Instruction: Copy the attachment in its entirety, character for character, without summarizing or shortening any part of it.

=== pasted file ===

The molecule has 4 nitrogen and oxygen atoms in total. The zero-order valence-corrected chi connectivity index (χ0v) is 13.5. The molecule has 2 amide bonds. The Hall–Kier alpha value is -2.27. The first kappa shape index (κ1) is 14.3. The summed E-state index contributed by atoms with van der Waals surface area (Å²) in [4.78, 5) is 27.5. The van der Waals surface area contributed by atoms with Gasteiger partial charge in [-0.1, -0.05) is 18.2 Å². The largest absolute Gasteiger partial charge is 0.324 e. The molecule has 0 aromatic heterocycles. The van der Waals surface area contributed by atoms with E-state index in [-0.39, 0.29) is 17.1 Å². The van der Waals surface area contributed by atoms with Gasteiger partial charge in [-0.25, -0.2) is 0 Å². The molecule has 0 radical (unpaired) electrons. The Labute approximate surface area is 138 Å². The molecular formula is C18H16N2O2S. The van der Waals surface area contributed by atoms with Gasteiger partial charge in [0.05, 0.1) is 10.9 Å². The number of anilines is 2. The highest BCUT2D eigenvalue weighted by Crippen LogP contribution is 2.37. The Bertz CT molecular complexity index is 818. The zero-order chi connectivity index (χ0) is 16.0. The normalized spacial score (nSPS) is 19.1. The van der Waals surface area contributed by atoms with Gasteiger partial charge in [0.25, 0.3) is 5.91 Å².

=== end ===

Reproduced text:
The molecule has 4 nitrogen and oxygen atoms in total. The zero-order valence-corrected chi connectivity index (χ0v) is 13.5. The molecule has 2 amide bonds. The Hall–Kier alpha value is -2.27. The first kappa shape index (κ1) is 14.3. The summed E-state index contributed by atoms with van der Waals surface area (Å²) in [4.78, 5) is 27.5. The van der Waals surface area contributed by atoms with Gasteiger partial charge in [-0.1, -0.05) is 18.2 Å². The largest absolute Gasteiger partial charge is 0.324 e. The molecule has 0 aromatic heterocycles. The van der Waals surface area contributed by atoms with E-state index in [-0.39, 0.29) is 17.1 Å². The van der Waals surface area contributed by atoms with Gasteiger partial charge in [-0.25, -0.2) is 0 Å². The molecule has 0 radical (unpaired) electrons. The Labute approximate surface area is 138 Å². The molecular formula is C18H16N2O2S. The van der Waals surface area contributed by atoms with Gasteiger partial charge in [0.05, 0.1) is 10.9 Å². The number of anilines is 2. The highest BCUT2D eigenvalue weighted by Crippen LogP contribution is 2.37. The Bertz CT molecular complexity index is 818. The zero-order chi connectivity index (χ0) is 16.0. The normalized spacial score (nSPS) is 19.1. The van der Waals surface area contributed by atoms with Gasteiger partial charge in [0.25, 0.3) is 5.91 Å².